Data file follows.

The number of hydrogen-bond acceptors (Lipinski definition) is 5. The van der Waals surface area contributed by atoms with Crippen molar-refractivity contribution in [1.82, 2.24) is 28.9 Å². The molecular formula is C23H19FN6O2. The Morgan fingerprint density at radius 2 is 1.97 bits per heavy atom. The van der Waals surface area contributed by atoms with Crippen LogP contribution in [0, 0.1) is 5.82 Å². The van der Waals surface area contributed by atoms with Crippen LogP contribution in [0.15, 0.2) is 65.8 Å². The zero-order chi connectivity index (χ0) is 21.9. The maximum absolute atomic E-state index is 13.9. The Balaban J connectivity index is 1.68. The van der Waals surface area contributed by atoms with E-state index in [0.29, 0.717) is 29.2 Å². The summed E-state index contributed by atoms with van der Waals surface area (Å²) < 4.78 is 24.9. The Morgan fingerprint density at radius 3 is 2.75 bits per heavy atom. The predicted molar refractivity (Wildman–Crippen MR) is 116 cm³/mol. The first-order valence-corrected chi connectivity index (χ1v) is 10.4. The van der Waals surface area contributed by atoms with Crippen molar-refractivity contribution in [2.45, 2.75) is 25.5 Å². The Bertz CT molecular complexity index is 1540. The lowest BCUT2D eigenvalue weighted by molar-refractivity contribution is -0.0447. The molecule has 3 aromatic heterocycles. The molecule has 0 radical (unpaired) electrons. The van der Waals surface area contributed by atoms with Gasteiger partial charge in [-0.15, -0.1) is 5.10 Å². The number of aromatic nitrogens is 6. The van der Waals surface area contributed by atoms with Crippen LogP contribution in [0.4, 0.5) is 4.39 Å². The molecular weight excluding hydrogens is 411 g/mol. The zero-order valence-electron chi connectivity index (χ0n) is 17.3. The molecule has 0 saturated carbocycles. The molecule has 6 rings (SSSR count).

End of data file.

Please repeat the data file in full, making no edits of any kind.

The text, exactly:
The number of hydrogen-bond acceptors (Lipinski definition) is 5. The van der Waals surface area contributed by atoms with Crippen molar-refractivity contribution in [1.82, 2.24) is 28.9 Å². The molecular formula is C23H19FN6O2. The Morgan fingerprint density at radius 2 is 1.97 bits per heavy atom. The van der Waals surface area contributed by atoms with Crippen LogP contribution in [0, 0.1) is 5.82 Å². The van der Waals surface area contributed by atoms with Crippen LogP contribution in [0.15, 0.2) is 65.8 Å². The zero-order chi connectivity index (χ0) is 21.9. The maximum absolute atomic E-state index is 13.9. The Balaban J connectivity index is 1.68. The van der Waals surface area contributed by atoms with E-state index in [0.29, 0.717) is 29.2 Å². The summed E-state index contributed by atoms with van der Waals surface area (Å²) < 4.78 is 24.9. The Morgan fingerprint density at radius 3 is 2.75 bits per heavy atom. The predicted molar refractivity (Wildman–Crippen MR) is 116 cm³/mol. The first-order valence-corrected chi connectivity index (χ1v) is 10.4. The van der Waals surface area contributed by atoms with Crippen molar-refractivity contribution in [2.45, 2.75) is 25.5 Å². The Bertz CT molecular complexity index is 1540. The lowest BCUT2D eigenvalue weighted by molar-refractivity contribution is -0.0447. The molecule has 3 aromatic heterocycles. The molecule has 0 radical (unpaired) electrons. The van der Waals surface area contributed by atoms with Gasteiger partial charge in [-0.15, -0.1) is 5.10 Å². The number of aromatic nitrogens is 6. The van der Waals surface area contributed by atoms with Crippen LogP contribution in [0.4, 0.5) is 4.39 Å². The molecular weight excluding hydrogens is 411 g/mol. The zero-order valence-electron chi connectivity index (χ0n) is 17.3. The molecule has 0 saturated carbocycles. The molecule has 6 rings (SSSR count).